Last week, Cyanide Studios posted a developer blog entry discussing Styx: Master of Shadows' titular protagonist. Today, publisher Focus Home Interactive released four new screenshots from the game, highlighting some stealth and climbing abilities of our goblin anti-hero. In the first screenshot, we see Styx hiding around a corner waiting to strike a large troll. The second screenshot shows him scaling high above a crowd after presumably dispatching an enemy. Taking a cue from other stealth games like Splinter Cell, Styx can carry lifeless bodies away to hide them where they won't be seen, as shown in the third screenshot. And the fourth screenshot – well, I'm not sure what to make of that. Maybe Styx has a gentler side, or maybe that cute little chick is about to be his next meal.

Styx: Master of Shadows is currently in development for PC with an expected release date of this year.

Source: Press Release

Comments (0) | Posted at 06:43AM PST by Guest_Jim_*

An immense amount of energy pours onto the surface of the Earth from the Sun every day, so naturally we are trying to find ways to harness it. In the future it may be that our windows will be converting some of that energy into electricity. Researchers at Los Alamos National Laboratory have recently developed a special quantum dot that addresses one issue preventing those windows from becoming a reality.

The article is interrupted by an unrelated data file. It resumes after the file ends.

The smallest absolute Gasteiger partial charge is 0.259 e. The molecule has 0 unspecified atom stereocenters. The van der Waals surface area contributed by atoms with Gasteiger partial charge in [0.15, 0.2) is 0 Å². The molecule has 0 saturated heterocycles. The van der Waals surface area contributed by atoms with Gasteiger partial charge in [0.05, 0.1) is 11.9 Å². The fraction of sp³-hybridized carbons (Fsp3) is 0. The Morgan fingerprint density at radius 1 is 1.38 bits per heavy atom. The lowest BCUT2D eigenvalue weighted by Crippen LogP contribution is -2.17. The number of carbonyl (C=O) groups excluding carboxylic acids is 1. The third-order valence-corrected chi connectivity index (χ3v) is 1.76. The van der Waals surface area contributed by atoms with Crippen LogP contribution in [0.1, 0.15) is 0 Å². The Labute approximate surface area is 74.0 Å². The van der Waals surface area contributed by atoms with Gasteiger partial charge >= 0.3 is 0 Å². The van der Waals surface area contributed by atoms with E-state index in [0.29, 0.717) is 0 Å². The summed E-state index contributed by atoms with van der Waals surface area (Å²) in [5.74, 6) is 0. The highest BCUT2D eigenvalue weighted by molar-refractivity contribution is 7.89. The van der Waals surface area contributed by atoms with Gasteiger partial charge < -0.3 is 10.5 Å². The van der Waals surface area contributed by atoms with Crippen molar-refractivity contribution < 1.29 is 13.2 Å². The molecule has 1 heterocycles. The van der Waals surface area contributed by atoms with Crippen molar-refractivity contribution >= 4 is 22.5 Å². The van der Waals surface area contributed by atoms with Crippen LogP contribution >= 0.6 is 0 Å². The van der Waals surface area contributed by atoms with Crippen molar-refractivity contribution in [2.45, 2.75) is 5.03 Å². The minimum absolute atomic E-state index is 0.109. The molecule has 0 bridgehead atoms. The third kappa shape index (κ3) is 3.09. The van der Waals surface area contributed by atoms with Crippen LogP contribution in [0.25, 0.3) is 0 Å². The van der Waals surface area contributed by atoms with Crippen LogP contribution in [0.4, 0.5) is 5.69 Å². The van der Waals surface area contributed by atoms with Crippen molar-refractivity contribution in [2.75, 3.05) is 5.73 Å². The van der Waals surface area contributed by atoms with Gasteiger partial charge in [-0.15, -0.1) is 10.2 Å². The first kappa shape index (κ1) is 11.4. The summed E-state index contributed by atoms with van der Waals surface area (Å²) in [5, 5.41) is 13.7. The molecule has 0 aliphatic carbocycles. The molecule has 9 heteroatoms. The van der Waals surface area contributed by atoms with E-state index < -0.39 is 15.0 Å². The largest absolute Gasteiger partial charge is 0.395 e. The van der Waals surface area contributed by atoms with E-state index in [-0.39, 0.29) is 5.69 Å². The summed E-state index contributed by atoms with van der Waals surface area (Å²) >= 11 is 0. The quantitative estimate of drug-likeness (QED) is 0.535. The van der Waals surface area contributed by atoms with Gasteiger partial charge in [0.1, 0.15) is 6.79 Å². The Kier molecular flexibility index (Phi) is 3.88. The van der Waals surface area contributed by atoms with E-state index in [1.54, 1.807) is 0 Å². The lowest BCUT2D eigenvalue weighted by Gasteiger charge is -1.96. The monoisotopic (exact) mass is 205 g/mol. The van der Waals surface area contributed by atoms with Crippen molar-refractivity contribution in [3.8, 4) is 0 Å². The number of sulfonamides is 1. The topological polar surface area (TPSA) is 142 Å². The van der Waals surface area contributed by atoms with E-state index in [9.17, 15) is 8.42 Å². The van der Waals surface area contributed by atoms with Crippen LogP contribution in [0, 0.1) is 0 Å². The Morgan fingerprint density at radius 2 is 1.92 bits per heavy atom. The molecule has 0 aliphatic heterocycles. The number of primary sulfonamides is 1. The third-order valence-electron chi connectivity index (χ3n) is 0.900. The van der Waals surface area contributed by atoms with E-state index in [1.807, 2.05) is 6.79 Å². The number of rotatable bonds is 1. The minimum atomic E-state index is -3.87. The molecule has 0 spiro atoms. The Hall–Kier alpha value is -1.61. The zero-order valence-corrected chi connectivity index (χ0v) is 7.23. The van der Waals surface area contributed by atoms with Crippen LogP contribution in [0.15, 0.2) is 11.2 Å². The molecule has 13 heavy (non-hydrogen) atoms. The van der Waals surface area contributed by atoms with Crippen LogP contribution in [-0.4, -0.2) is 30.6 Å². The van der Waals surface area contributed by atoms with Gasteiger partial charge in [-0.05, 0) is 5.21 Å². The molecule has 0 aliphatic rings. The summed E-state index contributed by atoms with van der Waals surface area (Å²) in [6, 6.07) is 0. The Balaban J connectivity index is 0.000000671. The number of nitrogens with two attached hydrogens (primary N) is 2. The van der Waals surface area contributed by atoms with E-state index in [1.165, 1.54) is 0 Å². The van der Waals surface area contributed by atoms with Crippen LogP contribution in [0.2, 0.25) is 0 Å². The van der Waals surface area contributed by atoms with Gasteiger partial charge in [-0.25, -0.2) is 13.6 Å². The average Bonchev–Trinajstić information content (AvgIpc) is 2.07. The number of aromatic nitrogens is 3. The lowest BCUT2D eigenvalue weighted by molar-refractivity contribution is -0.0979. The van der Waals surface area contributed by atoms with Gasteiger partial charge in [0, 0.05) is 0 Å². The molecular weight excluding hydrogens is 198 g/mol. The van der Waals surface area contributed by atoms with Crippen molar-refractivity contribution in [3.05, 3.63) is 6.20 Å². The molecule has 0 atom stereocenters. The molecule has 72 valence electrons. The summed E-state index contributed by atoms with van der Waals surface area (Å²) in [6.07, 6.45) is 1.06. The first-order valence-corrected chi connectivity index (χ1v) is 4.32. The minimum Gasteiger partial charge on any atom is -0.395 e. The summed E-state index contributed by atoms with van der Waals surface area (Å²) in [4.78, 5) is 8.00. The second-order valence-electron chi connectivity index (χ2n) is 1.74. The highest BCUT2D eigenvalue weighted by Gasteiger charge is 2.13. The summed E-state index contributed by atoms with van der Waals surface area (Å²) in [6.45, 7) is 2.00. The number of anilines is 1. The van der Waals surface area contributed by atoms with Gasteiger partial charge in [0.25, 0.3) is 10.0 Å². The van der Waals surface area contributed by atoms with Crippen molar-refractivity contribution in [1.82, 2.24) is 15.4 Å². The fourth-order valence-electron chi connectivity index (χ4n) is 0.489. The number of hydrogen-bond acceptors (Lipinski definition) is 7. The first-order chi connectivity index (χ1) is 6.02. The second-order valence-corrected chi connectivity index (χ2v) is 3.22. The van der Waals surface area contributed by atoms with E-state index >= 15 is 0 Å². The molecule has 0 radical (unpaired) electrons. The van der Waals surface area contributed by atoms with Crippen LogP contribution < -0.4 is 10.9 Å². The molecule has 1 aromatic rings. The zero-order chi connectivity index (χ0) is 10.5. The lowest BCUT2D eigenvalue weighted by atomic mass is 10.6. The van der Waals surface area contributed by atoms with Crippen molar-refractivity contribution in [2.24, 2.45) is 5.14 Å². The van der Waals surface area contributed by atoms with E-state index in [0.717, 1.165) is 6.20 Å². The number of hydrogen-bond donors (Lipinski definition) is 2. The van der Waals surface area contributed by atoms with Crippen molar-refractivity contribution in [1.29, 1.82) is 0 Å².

Quantum dots are nanoscale semiconductor crystals that can be tuned to have specific optical properties. By adding them to glass a luminescent solar concentrator (LSC) can be created, as the dots will absorb some of the light that passes through the window and then re-emit it as a different color. This light will then travel through the glass until it reaches a solar panel at the edge, which converts it into electricity. One of the issues with such an LSC is that the quantum dots will absorb some of the light they emit, which causes some energy to be lost. The LANL researchers addressed this by creating quantum dots with separated components for absorption and emission. This allows it to emit a color of light that the dots will not absorb.